White marsh marigold
Mostly in the Pacific states and the Rocky Mountains
Streambanks, lake margins, seeps, wet meadows; up to 12,800 feet
Ovate to oblong, often with backwards-projecting lobes at the base; up to 5 inches long
Flowers of caltha leptosepala are usually produced singly or in pairs; less often a cluster of three or four, and they are around 1.5 inches in diameter, formed of between 5 and 12 white or pale yellow, elliptic to oblong sepals (often with blue tints underneath), around a group of up to 40 yellow stamens and a similar number of green pistils. When fertilized, the pistils expand to form narrow, cylindrical, upwards-pointing, slightly curved, green fruits (follicles), which gradually elongate. The sepals are crossed by a few lengthwise veins.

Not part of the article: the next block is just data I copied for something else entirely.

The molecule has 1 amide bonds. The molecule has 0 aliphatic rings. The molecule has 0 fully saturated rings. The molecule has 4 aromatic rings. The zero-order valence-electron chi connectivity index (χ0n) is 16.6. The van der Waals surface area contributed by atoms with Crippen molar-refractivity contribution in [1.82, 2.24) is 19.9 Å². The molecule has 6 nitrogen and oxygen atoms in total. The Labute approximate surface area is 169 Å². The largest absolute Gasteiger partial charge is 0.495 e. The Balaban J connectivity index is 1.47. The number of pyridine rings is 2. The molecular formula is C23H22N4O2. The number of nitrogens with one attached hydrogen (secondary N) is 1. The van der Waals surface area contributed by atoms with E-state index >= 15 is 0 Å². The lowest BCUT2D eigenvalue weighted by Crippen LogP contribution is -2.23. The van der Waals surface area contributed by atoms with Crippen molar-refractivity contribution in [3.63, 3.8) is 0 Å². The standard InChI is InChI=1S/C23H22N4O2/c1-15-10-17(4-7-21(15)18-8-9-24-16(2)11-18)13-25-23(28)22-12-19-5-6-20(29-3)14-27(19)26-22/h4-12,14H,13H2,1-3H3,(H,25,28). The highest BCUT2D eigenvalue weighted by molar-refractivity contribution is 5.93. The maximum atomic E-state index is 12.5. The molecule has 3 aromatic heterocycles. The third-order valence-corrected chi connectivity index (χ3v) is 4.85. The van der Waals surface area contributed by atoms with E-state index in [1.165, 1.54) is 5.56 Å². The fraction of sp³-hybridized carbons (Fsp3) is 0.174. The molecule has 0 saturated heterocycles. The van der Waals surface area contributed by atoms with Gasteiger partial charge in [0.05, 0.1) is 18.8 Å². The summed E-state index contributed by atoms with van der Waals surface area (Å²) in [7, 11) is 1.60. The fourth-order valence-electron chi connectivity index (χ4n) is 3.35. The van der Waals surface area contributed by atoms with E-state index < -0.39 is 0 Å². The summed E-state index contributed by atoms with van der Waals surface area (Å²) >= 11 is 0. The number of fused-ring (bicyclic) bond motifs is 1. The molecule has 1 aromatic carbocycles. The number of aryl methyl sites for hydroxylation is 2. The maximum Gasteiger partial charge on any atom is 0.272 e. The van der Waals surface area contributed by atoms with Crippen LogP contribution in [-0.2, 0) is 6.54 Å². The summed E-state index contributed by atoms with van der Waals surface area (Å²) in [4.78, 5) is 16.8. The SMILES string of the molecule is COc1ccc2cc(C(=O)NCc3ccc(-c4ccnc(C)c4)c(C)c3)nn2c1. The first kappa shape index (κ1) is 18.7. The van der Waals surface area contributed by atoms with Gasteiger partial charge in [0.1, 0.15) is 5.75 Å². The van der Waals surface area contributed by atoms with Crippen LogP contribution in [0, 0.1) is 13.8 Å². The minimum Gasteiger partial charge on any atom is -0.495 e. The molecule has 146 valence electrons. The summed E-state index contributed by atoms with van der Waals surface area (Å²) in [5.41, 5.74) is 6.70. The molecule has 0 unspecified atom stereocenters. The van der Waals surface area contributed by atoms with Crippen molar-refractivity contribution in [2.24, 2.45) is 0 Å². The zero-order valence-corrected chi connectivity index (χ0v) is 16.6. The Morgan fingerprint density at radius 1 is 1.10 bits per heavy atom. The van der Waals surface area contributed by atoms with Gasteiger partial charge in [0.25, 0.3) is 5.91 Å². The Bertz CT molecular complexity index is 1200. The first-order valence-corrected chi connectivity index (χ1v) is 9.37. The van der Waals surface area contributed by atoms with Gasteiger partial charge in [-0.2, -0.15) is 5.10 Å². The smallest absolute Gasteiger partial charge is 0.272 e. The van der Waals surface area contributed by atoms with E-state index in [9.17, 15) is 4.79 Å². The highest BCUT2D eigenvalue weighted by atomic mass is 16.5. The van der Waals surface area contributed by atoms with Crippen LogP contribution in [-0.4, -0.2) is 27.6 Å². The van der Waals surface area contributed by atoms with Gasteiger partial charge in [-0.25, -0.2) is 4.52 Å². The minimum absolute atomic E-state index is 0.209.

Flowers form on top of stems that have at most one leaf, but are usually leafless. The long-stalked (up to 10 inches) basal leaves are relatively large, generally oval in shape, and have a smooth, waxy surface with a branched pattern of lighter green veins. Leaf margins are wavy, or shallowly toothed. All plant parts are hairless.